Jump to navigation Jump to search This is a glossary of terms of philosophy that end in -ism. These statements are called absolute truths. A common reaction by those who newly criticize absolutism is the absolute truth statement: Absolute truths do not exist.
Reflections on Violence, Law, and Humanitarianism Talal Asad Charles Taylor, one of the most influential living philosophers in the English-speaking world, has inspired many social scientists, including anthropologists. In his remarkable work Sources of the Self: The Making of the Modern Identity he traces the sensibilities that are central to the modern individual and argues that they have Christian especially Protestant roots.
Prominent among them is the virtue of universal benevolence that is closely connected with a new concern with psychological interiority: This is not just a sensitivity to suffering, a greater squeamishness about inflicting it or witnessing it.
It is true that this undoubtedly has occurred, as we can see it in a host of ways, especially in the softening of penal codes which the Enlightenment helped bring about, partly under the influence of Beccaria and Bentham.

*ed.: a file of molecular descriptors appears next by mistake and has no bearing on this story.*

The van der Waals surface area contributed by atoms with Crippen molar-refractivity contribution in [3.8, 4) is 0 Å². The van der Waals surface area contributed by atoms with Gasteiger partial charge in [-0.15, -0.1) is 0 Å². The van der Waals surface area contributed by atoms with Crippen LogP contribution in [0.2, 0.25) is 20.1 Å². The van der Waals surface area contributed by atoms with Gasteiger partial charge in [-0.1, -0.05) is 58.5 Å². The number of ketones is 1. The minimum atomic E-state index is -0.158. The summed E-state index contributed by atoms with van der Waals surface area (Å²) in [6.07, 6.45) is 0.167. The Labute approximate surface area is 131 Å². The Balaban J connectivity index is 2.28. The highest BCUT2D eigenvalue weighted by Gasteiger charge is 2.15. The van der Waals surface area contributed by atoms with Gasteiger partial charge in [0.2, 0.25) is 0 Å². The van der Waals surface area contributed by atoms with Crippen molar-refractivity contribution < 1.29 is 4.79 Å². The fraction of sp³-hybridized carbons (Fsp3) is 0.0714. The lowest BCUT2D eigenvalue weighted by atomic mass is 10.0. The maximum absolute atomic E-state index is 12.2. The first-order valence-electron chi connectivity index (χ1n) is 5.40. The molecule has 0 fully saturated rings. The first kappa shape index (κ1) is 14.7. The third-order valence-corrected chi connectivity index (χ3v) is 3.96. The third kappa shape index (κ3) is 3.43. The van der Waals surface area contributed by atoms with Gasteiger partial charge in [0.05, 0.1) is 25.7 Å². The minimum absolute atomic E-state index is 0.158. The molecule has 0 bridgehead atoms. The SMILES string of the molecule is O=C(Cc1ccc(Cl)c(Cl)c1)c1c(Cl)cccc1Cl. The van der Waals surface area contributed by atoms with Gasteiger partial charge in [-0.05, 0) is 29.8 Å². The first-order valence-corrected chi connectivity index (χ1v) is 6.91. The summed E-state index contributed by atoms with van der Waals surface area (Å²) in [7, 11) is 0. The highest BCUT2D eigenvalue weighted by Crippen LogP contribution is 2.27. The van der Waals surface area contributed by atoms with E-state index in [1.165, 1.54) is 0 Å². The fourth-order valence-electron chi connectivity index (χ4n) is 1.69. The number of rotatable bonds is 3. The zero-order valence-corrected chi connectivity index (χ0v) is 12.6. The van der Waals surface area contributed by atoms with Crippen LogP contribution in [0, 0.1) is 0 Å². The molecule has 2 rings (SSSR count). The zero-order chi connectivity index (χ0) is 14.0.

But beyond this, we feel called upon to relieve suffering, to put an end to it. But this very critique supposes certain standards of universal concern.
It is these that are deeply anchored in our moral culture.
The assumption in narratives about the elimination of human suffering is that moral progress is advanced when the violence of military conflict and dictatorial repression gives way to the nonviolence of international diplomacy and democratic politics, when harsh physical punishment of convicts gives way to humane confinement, when war gives way to peace.
They are diverse in the sense that they may evince horror at what they see or remorse at what they have done; they may express a feeling of inadequacy at the thought that they are unable to prevent some terrible suffering or of complacency at supporting a virtuous cause from a position of security.
They are complicated because they may articulate pleasure or gratification at the cruel punishment of people they have learnt to fear and hate and despise, or several emotions may contend in the same person.
I simply stress the need to enquire into how people react to that standard, how they employ it, and what emotions help constitute it. But before I try to do this I want to bring out briefly some contradictions in our understanding and practice of benevolence.
Thus the modern state is seen not only as the crowning achievement of liberal democracy but also as the basis of a wealthy civilization founded on capitalism in which general concern for human well-being can flourish.
This is consistent with a widespread belief that, since the end of the eighteenth century, peoples in Euro-America have become increasingly free and humane because freedom and humanity naturally reinforce each other. But the conditions of benevolence are more complicated than this story would suggest.